We did notice that babies this age have a very short attention span, and focus on one particular object excluding the rest of the world. For example, Robert has not yet acknowledged Petey the black cat. It is not possible to draw his attention to the animal when he is focused elsewhere. Petey for his part gives Robert a very wide berth whenever possible.

Today when we put Robert in the bath we could not help remember how small he was when we first bathed him. Actually it was Ron who bathed him in the first few weeks. I was too intimidated to try it alone, because he seemed so small. Fortunately we have the pictures to prove it : bath; mirror.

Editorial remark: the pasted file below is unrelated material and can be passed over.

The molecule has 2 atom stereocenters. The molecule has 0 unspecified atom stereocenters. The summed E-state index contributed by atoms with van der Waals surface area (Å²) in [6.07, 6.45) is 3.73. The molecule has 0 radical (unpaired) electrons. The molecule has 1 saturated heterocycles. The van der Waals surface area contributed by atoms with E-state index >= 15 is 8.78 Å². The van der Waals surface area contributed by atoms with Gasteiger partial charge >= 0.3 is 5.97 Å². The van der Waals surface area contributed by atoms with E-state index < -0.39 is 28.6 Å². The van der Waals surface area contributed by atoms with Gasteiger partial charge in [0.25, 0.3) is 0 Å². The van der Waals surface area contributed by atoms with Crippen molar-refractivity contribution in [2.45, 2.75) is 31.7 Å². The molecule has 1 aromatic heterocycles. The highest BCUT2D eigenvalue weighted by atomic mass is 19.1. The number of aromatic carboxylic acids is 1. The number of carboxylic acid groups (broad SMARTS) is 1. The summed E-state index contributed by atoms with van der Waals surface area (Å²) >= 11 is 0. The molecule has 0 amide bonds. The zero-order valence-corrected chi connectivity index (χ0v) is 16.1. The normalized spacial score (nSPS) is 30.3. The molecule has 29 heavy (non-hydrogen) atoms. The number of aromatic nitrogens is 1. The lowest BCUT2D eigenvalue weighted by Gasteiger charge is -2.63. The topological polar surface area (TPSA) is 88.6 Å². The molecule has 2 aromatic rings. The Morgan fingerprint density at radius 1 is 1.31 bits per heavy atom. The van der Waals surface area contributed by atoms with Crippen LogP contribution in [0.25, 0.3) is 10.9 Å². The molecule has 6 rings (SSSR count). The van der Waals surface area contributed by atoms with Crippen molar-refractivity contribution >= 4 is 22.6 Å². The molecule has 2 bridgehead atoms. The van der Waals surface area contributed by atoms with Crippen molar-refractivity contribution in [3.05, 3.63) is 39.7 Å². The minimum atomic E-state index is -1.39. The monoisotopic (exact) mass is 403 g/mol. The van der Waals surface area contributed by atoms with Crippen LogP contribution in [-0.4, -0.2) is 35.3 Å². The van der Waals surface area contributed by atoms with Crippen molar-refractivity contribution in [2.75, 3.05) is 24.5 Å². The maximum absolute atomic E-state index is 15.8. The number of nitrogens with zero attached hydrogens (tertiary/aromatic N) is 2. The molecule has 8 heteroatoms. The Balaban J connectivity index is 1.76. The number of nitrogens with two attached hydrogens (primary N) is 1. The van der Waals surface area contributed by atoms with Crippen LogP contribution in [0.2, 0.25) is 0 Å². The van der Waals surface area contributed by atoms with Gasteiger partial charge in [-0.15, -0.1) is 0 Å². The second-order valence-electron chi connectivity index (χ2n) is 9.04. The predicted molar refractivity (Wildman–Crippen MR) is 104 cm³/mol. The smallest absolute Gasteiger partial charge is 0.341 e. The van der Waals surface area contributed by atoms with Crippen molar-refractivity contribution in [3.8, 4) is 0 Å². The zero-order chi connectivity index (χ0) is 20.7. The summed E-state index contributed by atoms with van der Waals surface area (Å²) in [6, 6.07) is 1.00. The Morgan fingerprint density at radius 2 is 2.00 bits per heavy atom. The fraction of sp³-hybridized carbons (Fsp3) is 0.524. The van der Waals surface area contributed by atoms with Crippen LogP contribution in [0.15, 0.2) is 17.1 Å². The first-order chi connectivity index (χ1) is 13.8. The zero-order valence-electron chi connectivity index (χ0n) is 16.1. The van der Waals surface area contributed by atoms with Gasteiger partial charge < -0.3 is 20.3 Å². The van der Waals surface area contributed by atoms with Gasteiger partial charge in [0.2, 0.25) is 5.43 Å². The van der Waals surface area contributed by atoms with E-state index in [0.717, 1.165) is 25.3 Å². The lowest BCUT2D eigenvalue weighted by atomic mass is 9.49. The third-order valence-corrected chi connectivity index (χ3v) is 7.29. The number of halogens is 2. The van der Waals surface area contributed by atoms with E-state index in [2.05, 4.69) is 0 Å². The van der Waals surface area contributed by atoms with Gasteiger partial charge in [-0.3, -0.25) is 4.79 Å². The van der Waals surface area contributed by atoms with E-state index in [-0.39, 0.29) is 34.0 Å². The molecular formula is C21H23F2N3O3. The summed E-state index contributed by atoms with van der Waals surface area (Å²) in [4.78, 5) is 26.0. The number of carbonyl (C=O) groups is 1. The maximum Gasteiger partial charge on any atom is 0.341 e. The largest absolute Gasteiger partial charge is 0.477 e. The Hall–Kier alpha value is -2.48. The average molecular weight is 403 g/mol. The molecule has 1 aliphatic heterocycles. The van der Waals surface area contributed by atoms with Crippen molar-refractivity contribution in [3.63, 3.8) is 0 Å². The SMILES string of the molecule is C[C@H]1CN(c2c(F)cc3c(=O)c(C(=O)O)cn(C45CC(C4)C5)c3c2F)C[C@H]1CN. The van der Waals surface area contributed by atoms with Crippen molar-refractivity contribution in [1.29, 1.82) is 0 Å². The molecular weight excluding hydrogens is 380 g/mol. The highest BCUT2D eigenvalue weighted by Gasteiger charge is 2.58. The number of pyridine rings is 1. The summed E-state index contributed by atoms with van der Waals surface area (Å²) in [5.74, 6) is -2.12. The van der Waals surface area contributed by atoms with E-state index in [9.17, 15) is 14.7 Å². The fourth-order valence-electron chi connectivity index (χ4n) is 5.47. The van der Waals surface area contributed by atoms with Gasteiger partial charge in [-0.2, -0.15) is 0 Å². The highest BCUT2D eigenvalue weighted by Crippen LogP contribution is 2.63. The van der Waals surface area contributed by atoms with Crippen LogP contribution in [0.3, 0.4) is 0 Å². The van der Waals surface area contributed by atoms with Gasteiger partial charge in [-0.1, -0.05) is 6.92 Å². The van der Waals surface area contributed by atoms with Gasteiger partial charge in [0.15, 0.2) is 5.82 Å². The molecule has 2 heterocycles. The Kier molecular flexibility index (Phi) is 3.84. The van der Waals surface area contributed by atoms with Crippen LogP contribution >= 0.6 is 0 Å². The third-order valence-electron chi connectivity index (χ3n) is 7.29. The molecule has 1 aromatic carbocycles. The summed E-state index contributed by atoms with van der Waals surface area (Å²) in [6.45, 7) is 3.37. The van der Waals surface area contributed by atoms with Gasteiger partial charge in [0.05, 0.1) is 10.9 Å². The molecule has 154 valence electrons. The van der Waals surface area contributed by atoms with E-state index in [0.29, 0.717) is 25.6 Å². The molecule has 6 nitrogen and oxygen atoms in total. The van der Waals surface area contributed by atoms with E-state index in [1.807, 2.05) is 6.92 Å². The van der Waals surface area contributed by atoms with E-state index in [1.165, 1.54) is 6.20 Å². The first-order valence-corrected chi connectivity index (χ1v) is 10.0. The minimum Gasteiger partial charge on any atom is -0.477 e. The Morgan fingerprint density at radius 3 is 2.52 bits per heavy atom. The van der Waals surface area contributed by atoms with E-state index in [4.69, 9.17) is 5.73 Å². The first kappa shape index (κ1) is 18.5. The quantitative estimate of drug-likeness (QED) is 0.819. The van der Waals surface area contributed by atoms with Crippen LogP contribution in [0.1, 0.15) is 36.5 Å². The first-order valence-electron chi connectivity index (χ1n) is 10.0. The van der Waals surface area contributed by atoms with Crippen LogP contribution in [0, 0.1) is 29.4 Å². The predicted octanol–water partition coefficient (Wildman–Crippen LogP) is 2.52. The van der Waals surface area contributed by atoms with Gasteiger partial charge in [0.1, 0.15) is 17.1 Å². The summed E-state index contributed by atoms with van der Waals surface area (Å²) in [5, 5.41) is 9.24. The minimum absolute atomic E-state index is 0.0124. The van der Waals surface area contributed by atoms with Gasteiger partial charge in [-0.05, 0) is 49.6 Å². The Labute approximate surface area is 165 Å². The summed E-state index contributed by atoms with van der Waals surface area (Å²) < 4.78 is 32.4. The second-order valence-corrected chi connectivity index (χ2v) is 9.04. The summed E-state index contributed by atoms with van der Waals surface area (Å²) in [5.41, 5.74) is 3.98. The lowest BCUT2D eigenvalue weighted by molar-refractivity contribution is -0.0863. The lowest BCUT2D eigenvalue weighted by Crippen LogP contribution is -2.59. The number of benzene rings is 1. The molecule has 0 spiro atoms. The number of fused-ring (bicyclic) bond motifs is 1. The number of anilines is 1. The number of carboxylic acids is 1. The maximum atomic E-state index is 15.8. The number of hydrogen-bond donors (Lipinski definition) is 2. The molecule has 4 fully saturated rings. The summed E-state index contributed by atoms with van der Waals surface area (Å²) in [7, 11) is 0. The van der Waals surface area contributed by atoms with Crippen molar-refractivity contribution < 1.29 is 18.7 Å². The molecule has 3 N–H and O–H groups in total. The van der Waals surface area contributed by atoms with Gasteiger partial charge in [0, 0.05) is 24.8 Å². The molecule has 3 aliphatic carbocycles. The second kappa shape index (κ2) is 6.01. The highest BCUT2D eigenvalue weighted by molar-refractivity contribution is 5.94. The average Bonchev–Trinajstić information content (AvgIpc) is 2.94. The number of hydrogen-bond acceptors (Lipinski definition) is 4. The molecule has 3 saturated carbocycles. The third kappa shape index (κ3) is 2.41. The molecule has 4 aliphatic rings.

I just had to take some current pictures to illustrate our progress. In this bath picture Robert is in the middle of a full stretch. A few months ago he used to flop passively in the warm water, now he wants to kick and splash a little. I suspect the action will become even livelier in a few months’ time.

Eleven Weeks: Christmas Comes Early

We are only a couple of weeks away from the magic number… three months. Many things are promised then: The end of colic, better head control and hands moving to their target quicker. We are definitely seeing some improvement in these areas, and our hands can now find our mouth after only a few tries.

Ron and I take it for granted that little Robert will be right-handed; it is interesting to note though, that so far he still favours his LEFT fist for the comfort of sucking.